New Directions Reviews, Cost, Complaints

New Directions

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New DirectionsThe Basics

With origins dating back over 30 years, Northeastern Ohio’s New Directions offers intensive treatment for adolescents. With a gender specific inpatient program that mixes 12-step based recovery with therapy heavy treatment, New Directions also maintains a focus on academics, making sure clients do not fall behind in their high school course work.

Accommodations and Food

New Directions uses a dorm-style facility which separates genders in different buildings. There are typically four clients to a room; the three rooms in each building come with two bunk beds for an average of 13 t0 18 clients on-site at a time (though there’s room for nearly 34 total). In fitting with the facility’s collegiate feel, bathrooms are shared and residents must take care of their own laundry. There is a chef on-site who handles the cooking, preparing two hot meals a day; breakfast is typically continental, with snacks provided throughout the day as well.

Treatment and Staff

Since their clients are of high school age, New Directions takes great care to instill a learning environment in the midst of the work of recovery. To this end, every resident in attendance receives a laptop to work on their studies, which is a major perk considering New Directions’ relatively low cost of treatment. The program typically lasts 60 days, though some clients have been known to complete their program in 45.

The teachers at New Directions are employees of nearby Orange High School, a highly ranked school in the nearby Cleveland suburb of Pepper Pike. Their teaching staff works in concert with clients’ native schools to make sure everyone stays on pace academically. Classes are held in the mornings, with the afternoons set aside for recovery. Each resident is paired with a primary therapist, with afternoons spent in group and private therapy. After dinner and a period set aside for recreation, clients can attend 12-step meetings both on and off-site. New Directions does offer a dual diagnosis program as well for co-occurring disorders, though this track comes at a slightly higher cost. There is no detox offered at New Directions, though after an initial assessment the intake team can help residents find a program at a neighboring facility to complete this process before enrolling.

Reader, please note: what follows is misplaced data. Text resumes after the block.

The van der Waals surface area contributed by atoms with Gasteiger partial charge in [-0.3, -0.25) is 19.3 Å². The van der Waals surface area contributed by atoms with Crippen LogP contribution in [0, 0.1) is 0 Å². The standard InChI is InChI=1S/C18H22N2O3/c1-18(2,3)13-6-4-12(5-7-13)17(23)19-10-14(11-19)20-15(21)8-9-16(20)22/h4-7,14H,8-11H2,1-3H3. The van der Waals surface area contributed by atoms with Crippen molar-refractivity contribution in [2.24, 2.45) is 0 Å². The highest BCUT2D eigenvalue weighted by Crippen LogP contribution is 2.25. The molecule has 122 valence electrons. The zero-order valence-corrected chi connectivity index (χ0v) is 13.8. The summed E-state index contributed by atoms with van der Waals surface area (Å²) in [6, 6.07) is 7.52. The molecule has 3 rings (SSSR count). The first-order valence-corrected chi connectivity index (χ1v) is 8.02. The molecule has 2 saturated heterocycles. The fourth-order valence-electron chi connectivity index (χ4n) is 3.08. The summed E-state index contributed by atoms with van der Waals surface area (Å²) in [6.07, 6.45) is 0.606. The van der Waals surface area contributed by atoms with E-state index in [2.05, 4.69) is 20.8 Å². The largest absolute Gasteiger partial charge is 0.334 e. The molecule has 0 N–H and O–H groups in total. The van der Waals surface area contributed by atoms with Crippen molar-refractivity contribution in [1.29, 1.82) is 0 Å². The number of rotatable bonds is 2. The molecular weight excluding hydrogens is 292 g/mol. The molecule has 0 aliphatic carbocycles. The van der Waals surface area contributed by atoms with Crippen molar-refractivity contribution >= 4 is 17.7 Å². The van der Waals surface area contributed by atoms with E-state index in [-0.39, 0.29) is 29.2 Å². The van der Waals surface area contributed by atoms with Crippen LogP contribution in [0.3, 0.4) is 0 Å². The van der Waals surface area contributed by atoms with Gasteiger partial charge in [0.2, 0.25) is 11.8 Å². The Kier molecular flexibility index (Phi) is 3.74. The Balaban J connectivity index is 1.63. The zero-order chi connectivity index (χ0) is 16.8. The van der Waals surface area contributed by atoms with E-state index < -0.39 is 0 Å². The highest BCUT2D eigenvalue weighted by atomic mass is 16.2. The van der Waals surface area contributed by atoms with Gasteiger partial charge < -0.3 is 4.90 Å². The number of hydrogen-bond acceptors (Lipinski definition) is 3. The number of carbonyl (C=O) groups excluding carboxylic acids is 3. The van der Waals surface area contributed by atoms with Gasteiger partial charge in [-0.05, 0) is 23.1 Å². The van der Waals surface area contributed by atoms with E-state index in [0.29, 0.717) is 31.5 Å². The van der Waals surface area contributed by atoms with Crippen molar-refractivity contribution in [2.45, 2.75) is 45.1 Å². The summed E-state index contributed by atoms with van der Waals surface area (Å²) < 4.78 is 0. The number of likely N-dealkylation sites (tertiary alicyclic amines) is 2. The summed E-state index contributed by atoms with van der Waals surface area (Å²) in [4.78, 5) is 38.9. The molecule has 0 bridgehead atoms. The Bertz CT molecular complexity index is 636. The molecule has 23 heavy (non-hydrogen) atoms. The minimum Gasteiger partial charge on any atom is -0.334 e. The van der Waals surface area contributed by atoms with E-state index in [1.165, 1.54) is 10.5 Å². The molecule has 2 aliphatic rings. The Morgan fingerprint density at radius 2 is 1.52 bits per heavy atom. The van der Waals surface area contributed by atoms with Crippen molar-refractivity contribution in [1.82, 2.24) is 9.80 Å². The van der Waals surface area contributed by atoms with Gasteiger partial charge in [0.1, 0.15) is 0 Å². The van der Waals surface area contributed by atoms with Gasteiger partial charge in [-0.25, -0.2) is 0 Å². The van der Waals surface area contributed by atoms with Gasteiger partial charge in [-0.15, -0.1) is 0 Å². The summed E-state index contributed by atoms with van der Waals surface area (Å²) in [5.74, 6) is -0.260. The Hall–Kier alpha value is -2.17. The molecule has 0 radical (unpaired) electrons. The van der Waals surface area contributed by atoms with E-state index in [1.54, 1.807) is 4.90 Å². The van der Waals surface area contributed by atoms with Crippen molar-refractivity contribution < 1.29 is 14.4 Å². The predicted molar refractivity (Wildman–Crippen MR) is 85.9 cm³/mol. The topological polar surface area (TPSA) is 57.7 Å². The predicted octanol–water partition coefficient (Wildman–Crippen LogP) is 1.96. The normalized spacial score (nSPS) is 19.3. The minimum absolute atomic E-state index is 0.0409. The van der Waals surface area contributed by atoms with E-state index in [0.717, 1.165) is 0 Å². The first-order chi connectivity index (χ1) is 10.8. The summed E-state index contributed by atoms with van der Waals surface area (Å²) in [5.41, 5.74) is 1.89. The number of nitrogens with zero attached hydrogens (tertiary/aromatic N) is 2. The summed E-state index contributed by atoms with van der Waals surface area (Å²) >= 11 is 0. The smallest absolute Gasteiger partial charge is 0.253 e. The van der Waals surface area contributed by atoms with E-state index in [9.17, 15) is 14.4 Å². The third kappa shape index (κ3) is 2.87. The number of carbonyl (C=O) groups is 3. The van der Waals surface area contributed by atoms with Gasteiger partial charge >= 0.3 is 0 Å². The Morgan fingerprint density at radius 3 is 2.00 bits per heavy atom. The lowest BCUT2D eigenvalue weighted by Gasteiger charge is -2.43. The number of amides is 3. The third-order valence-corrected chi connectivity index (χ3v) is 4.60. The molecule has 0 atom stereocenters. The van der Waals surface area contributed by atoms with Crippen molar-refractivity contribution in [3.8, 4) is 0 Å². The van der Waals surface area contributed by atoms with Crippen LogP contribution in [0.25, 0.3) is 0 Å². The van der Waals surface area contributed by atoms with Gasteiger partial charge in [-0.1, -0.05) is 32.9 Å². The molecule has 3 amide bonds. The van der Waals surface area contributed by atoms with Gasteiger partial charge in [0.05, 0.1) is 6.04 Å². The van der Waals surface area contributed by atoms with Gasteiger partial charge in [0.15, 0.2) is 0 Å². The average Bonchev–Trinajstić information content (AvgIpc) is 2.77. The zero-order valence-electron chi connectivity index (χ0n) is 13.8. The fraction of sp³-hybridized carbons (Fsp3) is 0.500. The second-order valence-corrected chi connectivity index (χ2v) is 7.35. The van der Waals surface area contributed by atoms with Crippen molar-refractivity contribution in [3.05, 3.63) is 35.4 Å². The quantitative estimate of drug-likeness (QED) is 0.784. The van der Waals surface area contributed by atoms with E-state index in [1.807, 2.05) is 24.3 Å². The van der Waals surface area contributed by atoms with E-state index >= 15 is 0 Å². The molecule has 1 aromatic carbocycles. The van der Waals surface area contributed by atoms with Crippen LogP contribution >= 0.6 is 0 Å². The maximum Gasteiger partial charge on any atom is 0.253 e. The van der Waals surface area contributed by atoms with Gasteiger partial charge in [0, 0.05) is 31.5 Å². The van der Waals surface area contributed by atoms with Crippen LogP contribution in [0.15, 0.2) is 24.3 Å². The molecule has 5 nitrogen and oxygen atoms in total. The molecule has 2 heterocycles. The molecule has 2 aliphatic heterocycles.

Extras

With a firm understanding that their youthful clientele tends to have a lot of energy, New Directions ensures plenty of recreation time. There is an exercise facility on the grounds as well as a basketball court, volleyball court and pool table; New Directions also makes frequent outings off-site. In the past, residents have taken trips to the Rock and Roll Hall of Fame, the Football Hall of Fame, and engaged in other outdoorsy activities such as canoe trips.

While most inpatient facilities have some kind of family program in place, New Directions has one worth highlighting since each client’s family has a unique level of involvement in their program. Every Saturday morning during a client’s stay, parents or guardians can attend educational classes on recovery. Families are also welcome to attend a weekly session with a client’s therapist.

In Summary

With a comprehensive educational program mixed with 12-step recovery, relatively individualized care and dual diagnosis support, New Directions scores big on the basics of treatment. Their cost is certainly affordable considering their small client base, and they’re an established brand in the Cleveland area, making them more of a safe bet than some other competing programs. This is simple but effective treatment.

New Directions
30800 Chagrin Blvd.
Cleveland, Ohio 44124

New Directions Cost: $10,500 (30 days); $11,400 (for dual diagnosis). Reach New Directions by phone at (216) 591-0324 or by email at [email protected]. Find New Directions at FacebookTwitter and YouTube

Do you have a complaint or review of New Directions to add? Use the comments area below to add your New Directions review.

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7 Comments

  1. Pingback: Cleveland, OH: a history, and a modern day EcoVillage – I am Chelz.

  2. As a former client of the male residential and recovery housing programs, I can personally attest that New Directions is only half as effective as they claim to be, if even that. The staff are either really chill and supportive people to talk to, or they’re self-entitled and argumentative, with little in-between. Therapists are even more hit-or-miss, and unfortunately the dual-diagnosis department is abysmal. Treatment is centered around packets that are mainly there to kill spare time. Many clients complain about the food, but honestly its pretty decent – a lot better than a public school lunch. The online schooling is probably the best feature of this facility, featuring 2 full-time teachers and one assistant that somehow are able to keep students on pace to graduate, or even recover credits (really, lots of appreciation out to the teaching staff).